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Omg this is driving me crazy seriously, it's a subproblem for a bigger problem, and i'm stuck on it.

Anyways i need the number of ways to pick $x[1]$ ammount of objects type $1$, $x[2]$ ammount of objects type $2$, $x[3]$ ammounts of objects type $3$ etc etc such that $$x[1] + x[2] + \ldots x[n] = k\;.$$ Order of the objects of course doesn't matter.

I know there is a simple formula for this something like $\binom{k + n}n$ or something like that i just can't find it anywhere on google.

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Pls use titles that describe the problem – leonbloy Jan 5 '13 at 18:35

This is a so-called stars-and-bars problem; the number that you want is


The linked article has a reasonably good explanation of the reasoning behind the formula.

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Thanks you're a lifesaver. – mikey Jan 5 '13 at 18:36
@mikey: You’re welcome. – Brian M. Scott Jan 5 '13 at 18:37

The formula is:

$$ {n+k-1 \choose k} $$

Here's a proof:

Create a vector with $n$ ones and $k$ zeros, in no particular order. Each permutation of this vector is a solution to $x_1 + x_2 + x_3 + \cdots + x_k = n$. $x_1$ equals the number of ones to the left of the first zero, $x_2$ equals the number of ones between the first and second zeros, $x_3$ equals the number of ones between the second and third zeros, and so on, with the $x_i$ corresponding to the number of ones before the $(i-1)^{th}$ and $i^{th}$ zeros. There is a one-to-one correspondence between this permutation and $x_1 + x_2 + x_3 + \cdots + x_k = n$. There are $\dfrac{(n+k-1)!}{n!(k-1)!}$ permutations of such a vector, so hence the equation follows.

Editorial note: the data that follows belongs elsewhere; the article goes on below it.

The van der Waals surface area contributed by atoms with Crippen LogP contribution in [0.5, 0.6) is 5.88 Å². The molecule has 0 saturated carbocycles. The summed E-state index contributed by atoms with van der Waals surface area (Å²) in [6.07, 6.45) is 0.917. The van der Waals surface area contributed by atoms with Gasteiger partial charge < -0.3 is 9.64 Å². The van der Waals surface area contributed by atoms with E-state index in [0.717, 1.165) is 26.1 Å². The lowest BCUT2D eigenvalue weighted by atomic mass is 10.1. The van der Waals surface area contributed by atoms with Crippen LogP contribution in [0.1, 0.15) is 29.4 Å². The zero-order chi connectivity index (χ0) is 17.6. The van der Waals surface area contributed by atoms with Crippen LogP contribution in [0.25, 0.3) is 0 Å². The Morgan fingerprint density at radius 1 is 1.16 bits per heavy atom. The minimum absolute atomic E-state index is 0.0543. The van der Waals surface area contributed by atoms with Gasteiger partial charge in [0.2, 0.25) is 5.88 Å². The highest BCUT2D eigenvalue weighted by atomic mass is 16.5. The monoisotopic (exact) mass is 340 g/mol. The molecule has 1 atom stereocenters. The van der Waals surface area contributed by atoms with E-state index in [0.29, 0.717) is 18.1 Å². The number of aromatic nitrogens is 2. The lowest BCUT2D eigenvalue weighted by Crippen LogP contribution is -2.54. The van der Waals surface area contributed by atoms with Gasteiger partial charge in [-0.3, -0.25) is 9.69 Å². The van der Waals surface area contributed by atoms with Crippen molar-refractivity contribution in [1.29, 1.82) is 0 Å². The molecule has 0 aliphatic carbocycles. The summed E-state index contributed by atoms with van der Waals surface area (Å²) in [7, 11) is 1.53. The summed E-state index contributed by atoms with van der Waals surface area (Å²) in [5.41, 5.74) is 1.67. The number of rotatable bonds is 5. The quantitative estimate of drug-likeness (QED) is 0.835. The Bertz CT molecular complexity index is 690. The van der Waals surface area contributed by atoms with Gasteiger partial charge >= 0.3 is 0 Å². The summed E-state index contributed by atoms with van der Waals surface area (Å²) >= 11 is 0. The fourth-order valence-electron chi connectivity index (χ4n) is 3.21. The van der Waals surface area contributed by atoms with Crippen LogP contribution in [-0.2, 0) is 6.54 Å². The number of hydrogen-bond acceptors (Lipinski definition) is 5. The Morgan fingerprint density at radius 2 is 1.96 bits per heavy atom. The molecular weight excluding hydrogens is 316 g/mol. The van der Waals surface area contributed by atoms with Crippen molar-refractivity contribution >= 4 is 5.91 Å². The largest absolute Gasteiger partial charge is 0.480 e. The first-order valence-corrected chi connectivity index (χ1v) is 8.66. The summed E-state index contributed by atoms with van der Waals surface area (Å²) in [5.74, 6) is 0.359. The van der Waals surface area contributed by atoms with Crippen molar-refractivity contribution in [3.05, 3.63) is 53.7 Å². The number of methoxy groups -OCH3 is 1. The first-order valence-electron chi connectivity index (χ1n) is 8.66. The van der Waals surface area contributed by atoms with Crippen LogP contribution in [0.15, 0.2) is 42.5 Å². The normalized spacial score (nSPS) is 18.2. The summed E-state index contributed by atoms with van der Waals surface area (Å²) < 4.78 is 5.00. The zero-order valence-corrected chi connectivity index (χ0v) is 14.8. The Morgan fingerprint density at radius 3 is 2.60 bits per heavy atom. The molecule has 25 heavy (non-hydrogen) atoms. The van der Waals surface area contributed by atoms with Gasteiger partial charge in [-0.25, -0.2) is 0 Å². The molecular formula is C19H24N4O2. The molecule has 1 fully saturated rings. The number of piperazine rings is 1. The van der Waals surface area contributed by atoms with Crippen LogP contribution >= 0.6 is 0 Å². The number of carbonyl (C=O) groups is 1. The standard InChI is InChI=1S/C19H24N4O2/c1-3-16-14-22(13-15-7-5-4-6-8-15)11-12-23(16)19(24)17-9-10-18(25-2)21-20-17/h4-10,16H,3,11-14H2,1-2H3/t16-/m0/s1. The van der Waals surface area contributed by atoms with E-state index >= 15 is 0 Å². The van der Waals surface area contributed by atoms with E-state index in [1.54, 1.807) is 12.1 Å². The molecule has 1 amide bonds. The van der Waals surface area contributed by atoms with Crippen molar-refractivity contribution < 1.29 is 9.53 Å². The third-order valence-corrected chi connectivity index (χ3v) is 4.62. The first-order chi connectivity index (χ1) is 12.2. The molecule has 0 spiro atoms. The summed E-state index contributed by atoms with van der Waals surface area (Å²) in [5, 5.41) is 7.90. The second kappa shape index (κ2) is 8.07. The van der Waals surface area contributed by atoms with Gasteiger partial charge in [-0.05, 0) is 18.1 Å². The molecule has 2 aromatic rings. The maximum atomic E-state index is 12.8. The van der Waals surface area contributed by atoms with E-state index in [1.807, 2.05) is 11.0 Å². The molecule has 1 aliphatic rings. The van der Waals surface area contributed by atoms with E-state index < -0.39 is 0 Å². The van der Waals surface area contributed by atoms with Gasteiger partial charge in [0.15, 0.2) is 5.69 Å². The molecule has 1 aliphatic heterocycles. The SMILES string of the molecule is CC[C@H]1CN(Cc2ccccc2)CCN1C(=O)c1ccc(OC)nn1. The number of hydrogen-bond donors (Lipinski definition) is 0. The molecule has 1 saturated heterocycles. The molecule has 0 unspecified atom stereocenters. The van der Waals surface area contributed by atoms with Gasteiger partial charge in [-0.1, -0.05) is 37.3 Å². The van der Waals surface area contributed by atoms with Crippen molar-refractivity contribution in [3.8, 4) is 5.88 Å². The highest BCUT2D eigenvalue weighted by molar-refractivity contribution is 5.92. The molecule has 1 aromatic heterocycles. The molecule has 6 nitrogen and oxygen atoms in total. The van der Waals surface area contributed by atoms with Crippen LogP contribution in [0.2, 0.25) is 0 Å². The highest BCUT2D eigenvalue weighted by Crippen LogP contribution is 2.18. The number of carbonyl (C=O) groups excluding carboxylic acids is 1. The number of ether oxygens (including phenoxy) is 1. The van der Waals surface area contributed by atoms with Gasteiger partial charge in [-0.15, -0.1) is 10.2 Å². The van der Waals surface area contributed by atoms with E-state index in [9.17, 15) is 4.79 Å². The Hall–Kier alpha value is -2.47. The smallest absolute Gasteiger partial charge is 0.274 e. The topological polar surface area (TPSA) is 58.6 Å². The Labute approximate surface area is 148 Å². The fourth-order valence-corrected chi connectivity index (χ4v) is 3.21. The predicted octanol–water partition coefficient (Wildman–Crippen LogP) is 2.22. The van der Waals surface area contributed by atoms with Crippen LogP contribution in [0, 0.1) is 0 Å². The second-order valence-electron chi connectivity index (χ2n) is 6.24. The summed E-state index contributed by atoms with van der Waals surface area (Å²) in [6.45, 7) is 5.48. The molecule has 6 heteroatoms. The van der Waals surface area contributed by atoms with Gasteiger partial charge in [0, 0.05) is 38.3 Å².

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$\tbinom{k+n}{n}$ is close...but not quite right:

For any pair of natural numbers $n$ and $k$, the number of distinct n-tuples of non-negative integers whose sum is $k$ is given by the binomial coefficient:

$$\displaystyle\binom{n+k+1}{n - 1}= \binom{n + k - 1}{k},\quad \text{ where}\;\quad \binom{n+k-1}k\,=\,\frac{(n+k-1)\,!}{n\,!\,(k-1)\,!}\;$$

Your problem is a version of the classic "stars-and-bars problem" in combinatorics.

See Binomial Coefficient for more information on the very many ways the the binomial coefficient can be used, - when, why, and how it's appropriate for a problem like yours and many others!

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This deserves a star! +1 – Amzoti May 3 '13 at 2:18

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